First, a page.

Teachers as models or annoyance

 

Through a body oriented practice I am doing, I am required to listen to a particular teacher for about 40-50 hours once or twice a year. I find that he is pushing a good number of buttons for me (including about what is “good teaching”) which is uncomfortable for me but also invites me to notice and work with some deeply held beliefs.

Through this, I see more clearly that a teacher can either be a model or an annoyance, and that each has its value. In Zen, I am used to a teacher being precise in words, yet also challenge their students in different ways – often through their behavior.

But here, it goes even further since the words themselves push buttons. (Some of my stories about it: Imprecise, coming from a “should” about needing to shock his students, talking down to his students, pretending the teachings are more profound or unique than they are, being deceptive about the hierarchy of the organization and the history of the practice, and so on).

It is easy to relate to a teacher who is obviously a good model, such as Byron Katie, Adyashanti, Joel, and others. It is comfortable, and also very helpful.

And while it can be tremendously difficult to deal with teachers who show up more as an annoyance, it can also take me even further. I am directly faced with some deeply held beliefs that sometimes remain more hidden when I am with “good teachers”, the teachers who follow my expectations.

These beliefs will of course come up anyway, just through living my life, but in the presence of these types of teachers, they are dredged up more thoroughly and directly. I sit in the fire whether I want to or not, and have to face it. (Including the belief that since life will trigger these beliefs, a teacher don’t have to.)

This particular teacher comes from the Gurdijeff lineage, so I shouldn’t be surprised by this since it is an important element in that particular tradition.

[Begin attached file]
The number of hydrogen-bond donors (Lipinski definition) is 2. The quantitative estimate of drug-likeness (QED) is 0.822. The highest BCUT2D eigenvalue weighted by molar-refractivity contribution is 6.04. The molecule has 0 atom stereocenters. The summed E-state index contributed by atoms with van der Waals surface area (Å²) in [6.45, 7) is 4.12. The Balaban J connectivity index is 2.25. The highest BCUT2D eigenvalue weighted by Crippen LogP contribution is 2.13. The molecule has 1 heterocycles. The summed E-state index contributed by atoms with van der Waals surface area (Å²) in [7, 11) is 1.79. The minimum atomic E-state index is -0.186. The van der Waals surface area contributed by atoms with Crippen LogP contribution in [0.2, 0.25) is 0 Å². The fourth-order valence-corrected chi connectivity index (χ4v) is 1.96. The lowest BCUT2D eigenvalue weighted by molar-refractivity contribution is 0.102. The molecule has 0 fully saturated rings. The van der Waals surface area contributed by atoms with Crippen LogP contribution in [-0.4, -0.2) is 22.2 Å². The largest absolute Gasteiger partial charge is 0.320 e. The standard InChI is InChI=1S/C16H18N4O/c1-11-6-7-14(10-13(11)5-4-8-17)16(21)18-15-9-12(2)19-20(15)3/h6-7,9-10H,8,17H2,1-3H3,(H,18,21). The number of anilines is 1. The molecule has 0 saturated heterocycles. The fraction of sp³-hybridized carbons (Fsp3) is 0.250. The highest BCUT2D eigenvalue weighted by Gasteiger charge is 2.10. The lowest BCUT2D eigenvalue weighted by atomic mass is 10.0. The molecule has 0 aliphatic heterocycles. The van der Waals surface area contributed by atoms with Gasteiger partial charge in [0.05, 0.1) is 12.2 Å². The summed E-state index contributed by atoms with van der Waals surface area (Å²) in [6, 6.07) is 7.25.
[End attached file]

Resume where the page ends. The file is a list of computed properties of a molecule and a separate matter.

I may not like it. I certainly wouldn’t have sought him out if it wasn’t a requirement for doing the body work (which I love). I may not chose to act in that way myself. But, although I don’t like to admit it, his teaching style is helpful to me. Through pushing so many buttons in me, I have to face them.

I have to reluctantly admit that it works, whether it is intentional from his side or not.

It is even possible that rather than being a “bad” teacher who unintentionally is a “good” teacher, this is all intentional… How would I receive it differently if I knew it was all intentional?

Some of the tools I get to explore when listening to him…

There and then

  • Noticing all as awareness itself, playing itself out.
  • Noticing when attention is absorbed into a story, take it as true, and creates stress and a sense of split.
  • Allowing experience, as it is, and allowing the shift that happens to work on me. (Soften, heal.)
  • Finding the grain of truth in his teachings. How is it true for me?
  • Bringing my attention to sensations. Shifting it out of stories, and notice what happens.

And between sessions

  • The Work: Identifying beliefs/fixed positions and inquire into them to find what is more true for me.
  • Tong-len for the teacher, the other students, and myself. Opening my heart. Finding compassion and well-wishing for all of us.

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